NEW DELHI (AFP) - India's frontrunner for prime minister Narendra Modi has pledged to speed up corruption-hit defence procurement if he comes to power to ensure the country's military is better prepared for battle.
As the nation's general election enters its final stretch, Modi said timely, cost-effective and corruption-free purchase of defence weapons and other equipment was critical for the military.
"The last 10 years has seen our defence preparedness becoming weak on account of several procurement procedures mired by long delays leading to shortage of arms and equipment," Mr Modi told the Times of India in an interview published on Tuesday.
"In the past, we have had a paradoxical situation where there was hardly any procurement happening in time and still serious questions of transparency have been raised."
"The ideal situation is an efficient procurement system leading to timely and cost-effective procurement of quality defence equipment, done in a transparent manner," he said.
Mr Modi, a Hindu nationalist hardliner, and his opposition Bharatiya Janata Party (BJP) are expected to vault to power over the ruling Congress party after a decade in power when results are announced on May 16.
India has faced a long list of failed defence deals over the years as a result of corruption allegation scandals that have left the military short of crucial equipment.
In January, India cancelled a deal with the Italian-owned AgustaWestland to buy 12 luxury helicopters amid allegations the company paid bribes to win the 556-million-euro (S$965 million) contract.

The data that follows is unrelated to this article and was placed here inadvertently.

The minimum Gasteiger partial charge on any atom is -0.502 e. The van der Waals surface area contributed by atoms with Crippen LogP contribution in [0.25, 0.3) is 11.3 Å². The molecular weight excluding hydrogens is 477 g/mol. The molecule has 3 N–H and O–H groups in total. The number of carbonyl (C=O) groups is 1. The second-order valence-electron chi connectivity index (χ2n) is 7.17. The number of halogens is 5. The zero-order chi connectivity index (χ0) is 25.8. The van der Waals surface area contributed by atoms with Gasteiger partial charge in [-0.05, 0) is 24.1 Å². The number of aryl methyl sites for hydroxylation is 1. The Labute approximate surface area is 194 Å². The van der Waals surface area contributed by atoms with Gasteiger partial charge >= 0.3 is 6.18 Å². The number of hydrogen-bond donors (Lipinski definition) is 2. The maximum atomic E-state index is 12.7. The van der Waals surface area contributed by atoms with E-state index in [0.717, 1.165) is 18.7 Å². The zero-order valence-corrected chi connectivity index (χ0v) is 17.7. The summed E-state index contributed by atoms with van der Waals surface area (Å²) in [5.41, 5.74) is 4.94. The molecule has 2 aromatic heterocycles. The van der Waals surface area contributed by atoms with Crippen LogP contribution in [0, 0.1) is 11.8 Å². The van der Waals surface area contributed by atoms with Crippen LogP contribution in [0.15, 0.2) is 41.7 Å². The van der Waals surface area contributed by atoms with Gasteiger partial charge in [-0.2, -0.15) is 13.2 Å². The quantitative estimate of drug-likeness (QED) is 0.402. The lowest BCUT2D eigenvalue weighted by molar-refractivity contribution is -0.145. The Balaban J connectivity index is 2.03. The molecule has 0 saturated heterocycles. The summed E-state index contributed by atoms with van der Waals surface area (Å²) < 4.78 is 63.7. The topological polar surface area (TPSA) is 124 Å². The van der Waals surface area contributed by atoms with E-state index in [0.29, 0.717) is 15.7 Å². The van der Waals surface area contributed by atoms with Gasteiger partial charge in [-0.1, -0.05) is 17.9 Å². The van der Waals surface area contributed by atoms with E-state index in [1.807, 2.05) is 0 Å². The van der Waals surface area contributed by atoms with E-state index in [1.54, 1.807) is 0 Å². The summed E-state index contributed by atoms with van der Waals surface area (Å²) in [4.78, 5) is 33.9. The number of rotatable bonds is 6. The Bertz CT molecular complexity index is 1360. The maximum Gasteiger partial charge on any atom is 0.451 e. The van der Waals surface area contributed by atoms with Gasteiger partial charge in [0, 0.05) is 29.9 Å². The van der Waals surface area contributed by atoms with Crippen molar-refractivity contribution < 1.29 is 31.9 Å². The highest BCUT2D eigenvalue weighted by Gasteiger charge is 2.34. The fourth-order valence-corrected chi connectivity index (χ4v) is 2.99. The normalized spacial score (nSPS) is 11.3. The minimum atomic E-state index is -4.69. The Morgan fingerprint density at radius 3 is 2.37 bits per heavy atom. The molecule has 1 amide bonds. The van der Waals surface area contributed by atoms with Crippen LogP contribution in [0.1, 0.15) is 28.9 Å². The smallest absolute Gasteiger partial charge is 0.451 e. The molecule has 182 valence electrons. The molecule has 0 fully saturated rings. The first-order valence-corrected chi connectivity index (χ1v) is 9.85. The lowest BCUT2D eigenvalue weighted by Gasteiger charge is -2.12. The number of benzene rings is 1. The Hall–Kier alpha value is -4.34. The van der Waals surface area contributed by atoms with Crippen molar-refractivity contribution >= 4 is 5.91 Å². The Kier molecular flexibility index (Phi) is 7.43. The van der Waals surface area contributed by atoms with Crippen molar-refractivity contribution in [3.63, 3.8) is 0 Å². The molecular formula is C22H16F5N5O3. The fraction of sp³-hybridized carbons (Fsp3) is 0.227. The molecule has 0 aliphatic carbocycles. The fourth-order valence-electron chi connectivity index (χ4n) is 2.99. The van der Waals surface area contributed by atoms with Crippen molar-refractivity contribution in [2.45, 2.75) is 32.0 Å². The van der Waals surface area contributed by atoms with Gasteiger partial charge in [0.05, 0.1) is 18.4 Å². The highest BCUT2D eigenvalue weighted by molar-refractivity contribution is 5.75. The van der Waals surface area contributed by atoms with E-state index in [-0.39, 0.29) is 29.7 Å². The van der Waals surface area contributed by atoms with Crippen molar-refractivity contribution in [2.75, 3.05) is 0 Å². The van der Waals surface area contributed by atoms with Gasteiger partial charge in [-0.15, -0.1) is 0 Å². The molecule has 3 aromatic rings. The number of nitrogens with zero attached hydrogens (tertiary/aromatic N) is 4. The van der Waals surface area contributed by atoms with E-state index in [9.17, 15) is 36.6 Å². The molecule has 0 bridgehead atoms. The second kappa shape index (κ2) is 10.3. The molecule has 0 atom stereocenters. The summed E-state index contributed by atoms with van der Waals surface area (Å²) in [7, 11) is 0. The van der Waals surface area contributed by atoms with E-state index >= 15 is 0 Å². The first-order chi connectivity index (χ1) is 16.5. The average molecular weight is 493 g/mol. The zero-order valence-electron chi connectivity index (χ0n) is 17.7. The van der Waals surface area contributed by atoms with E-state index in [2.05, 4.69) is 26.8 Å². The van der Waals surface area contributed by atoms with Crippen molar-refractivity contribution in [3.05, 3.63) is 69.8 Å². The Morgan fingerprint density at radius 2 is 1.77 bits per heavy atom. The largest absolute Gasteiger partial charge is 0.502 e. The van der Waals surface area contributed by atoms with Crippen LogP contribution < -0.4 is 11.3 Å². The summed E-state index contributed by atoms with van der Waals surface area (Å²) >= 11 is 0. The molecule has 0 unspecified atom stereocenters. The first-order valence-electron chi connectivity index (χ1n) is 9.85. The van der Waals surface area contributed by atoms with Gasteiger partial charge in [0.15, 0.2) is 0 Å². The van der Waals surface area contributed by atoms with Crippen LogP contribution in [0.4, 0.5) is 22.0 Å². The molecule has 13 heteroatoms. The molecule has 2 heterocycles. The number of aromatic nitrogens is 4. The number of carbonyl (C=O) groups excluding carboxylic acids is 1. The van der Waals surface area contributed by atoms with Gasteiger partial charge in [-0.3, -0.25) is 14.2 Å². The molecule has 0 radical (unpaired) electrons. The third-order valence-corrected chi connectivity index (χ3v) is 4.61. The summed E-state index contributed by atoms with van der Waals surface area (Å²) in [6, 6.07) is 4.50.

The scuppered deals come at the same time as India's military needs are growing, with tensions on its border with Pakistan, an increasingly assertive China and growing ambitions for India's role in world affairs.
In the longer term, Modi said India must reduce its reliance on other defence suppliers - traditionally Russia but now also including the United States, Israel and France.
"We should involve Indian corporates in PPPs (public-private partnerships) for defence manufacturing. We have the scientific and technical know-how but the arms lobby has prevented indigenisation of military hardware."
"This must change, making India more self-reliant and also saving foreign exchange," he said.
In the interview, Mr Modi also said ties with arch rival Pakistan could not improve unless the country worked hard to stop militants from carrying out attacks on Indian soil.
"The first step in building any meaningful relationship with Pakistan has to be Pakistan taking effective and demonstrable action against the terror networks that operate from its soil."
"Once that happens, there will an increased trust between the two neighbours which will enable us to pursue a policy of dialogue to solve all the issues."